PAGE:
Monday, 8 November 2010

Loch Katrine and the Trossachs

I'd always found the Trossachs a disappointment. Long trumpeted as a beautiful area, this was the earliest tourist spot in Scotland. Victorian entrepreneur Thomas Cook brought his first Scottish tours to the Trossachs. People clamoured to see the area that Walter Scott wrote about in The Lady of the Lake, one of the seminal works of the romantic movement. All across Europe the rationalism of the Enlightenment was replaced by a preference for emotion, for the gothic, for the natural world. The land of the Scottish Highlanders, who had only recently been declawed by the British army (or rather, reclawed in the service of the Empire), was ripe for rebranding as a thrillingly - yet safely so - wild natural wonder. The tourists came in droves, and handsome facilities were built for them in the middle of this wilderness.

The Trossachs Hotel:

Today the Trossachs is an area that your granny might come for a bus trip but not one, Ben Ledi aside, your hardy Scottish mountaineer would want to be seen frequenting. The reason for this is that it is right on the edge of the Highlands. For the Victorians, this was novel enough. But for us today, the area is known as the Highlands in miniature. With the full size Highlands just another half hour's drive away - why not go there instead?

Perhaps I'd been disappointed because I too had read a dusty volume of The Lady of the Lake in the uni library before visiting:
The western waves of ebbing day
Rolled o'er the glen their level way;
Each purple peak, each flinty spire,
Was bathed in floods of living fire.
and had been to more spectacular hill ranges - like Glencoe and my home peaks of the Arrochar Alps - before visiting the Trossachs. I was sure there was something special here, but despite a number of visits, I couldn't quite find it. You don't see it from the roadside, nor from climbing Ben Venue or Ben Ledi, nor from strolling to the falls of Leny or Bracklinn, or from visiting the Rob Roy Experience in Callander. The compelling essence of the Trossachs was hidden. Until recently. A trip to Ben A'an was to open my eyes.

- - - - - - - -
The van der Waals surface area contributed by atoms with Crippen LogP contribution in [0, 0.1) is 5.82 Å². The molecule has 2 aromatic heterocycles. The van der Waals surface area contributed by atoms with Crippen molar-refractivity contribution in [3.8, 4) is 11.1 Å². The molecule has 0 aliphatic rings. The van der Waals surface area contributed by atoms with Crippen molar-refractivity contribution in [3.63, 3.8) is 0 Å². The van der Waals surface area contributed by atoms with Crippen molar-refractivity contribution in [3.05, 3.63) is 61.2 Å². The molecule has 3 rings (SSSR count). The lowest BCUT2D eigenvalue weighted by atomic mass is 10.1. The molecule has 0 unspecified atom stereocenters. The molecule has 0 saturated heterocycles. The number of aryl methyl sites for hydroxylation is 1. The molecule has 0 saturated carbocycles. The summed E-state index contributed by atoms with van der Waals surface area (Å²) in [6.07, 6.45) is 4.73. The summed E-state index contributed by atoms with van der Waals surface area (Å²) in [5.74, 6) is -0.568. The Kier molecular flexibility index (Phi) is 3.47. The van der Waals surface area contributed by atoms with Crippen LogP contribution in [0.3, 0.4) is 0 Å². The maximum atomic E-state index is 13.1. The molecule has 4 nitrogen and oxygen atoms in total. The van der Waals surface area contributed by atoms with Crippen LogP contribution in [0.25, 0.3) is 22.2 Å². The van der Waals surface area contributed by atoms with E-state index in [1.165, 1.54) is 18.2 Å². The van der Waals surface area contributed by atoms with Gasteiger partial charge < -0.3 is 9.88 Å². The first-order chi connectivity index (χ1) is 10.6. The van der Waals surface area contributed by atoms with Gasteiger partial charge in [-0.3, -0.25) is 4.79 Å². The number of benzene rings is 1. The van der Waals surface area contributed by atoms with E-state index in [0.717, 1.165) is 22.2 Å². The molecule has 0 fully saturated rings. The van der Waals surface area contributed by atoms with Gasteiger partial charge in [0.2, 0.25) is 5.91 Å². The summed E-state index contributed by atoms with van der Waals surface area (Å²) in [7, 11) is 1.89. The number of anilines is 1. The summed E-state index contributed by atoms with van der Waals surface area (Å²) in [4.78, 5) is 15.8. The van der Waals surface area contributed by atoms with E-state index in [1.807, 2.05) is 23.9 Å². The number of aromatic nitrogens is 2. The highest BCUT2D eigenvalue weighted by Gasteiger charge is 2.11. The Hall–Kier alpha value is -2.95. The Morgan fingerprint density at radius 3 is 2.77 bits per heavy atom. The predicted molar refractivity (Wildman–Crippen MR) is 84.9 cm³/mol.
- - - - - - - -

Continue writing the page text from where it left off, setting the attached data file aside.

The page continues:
Ben A'an, a miniature peak, easily accessible from the road, was to be my first hill since damaging my knee at the end of this May. The steep path through the forest is carpeted in leaves, of beech, oak, alder. We stopped to listen to the creaking of the slender trunks, the swaying of the crowns in the wind, the larch needles drifting down like snowflakes.

Path carpeted with larch needles:

Shortly, Ben A'an reveals itself: a seemingly intimidating peak, it is smaller and easier than it looks, the path going round the back:

Unfortunately a cloudburst took it upon itself to arrive, and views were largely obliterated by the rain. This would be a magical viewpoint on a sunny autumn day.

Loch Katrine from Ben A'an:

My knee felt OK, some clicking apart, after this small hill. I wanted more! Why not wander the shores of dark Loch Katrine, with its well-made hydro road?

Loch Katrine:

In the cold and rainy weather this felt like a wild spot, the Victorian railings by the side of the road incongruously park-like, information boards placed every kilometre or so. We learned about squirrels, pixies, Loch Katrine's use as a reservoir, and the impact this area had on the romantic artists. They were all here, Scott, Ruskin, Wordsworth, McCulloch, a second Lake District...

Looking across Loch Katrine:

Our walk terminated at a point called Ruinn Dubh Aird, where the view opens up and you can see up and down the loch. A discrete circle of inscribed slates invites you to stand in the footsteps of the poets, and to contemplate your own response to the landscape, make your own romantic art.

Ruinn Dubh Aird:

I had never walked along Loch Katrine before, and this place was a revelation. The pictures don't do justice to the area, surely best in autumn sunshine. I felt moved by the beauties of nature. Finally, I had caught a feel for the essence of the Trossachs.


Alex. said...

I tend to sin by ignoring the Trossachs I must admit.Think it`s because they are so close to home but your pics have put me in the mood for a return visit.Last time I took the bike up to Aberfoyle,over the Dukes Pass,around Loch Katrine and back down to Aberfoyle via Loch Ard.Perhaps it`s the memory of cycling up the Dukes Pass that has prevented a return :)
Hope your knee lasted the pace..

PurestGreen said...

I love the Trossachs and would love to spend more time there. Perhaps it is because it is not so intimidating as the highlands that the Trossachs appeal to a slow mover like me. I particularly love the area around Balquhidder.

Loch Katrine shall have to be my next visit.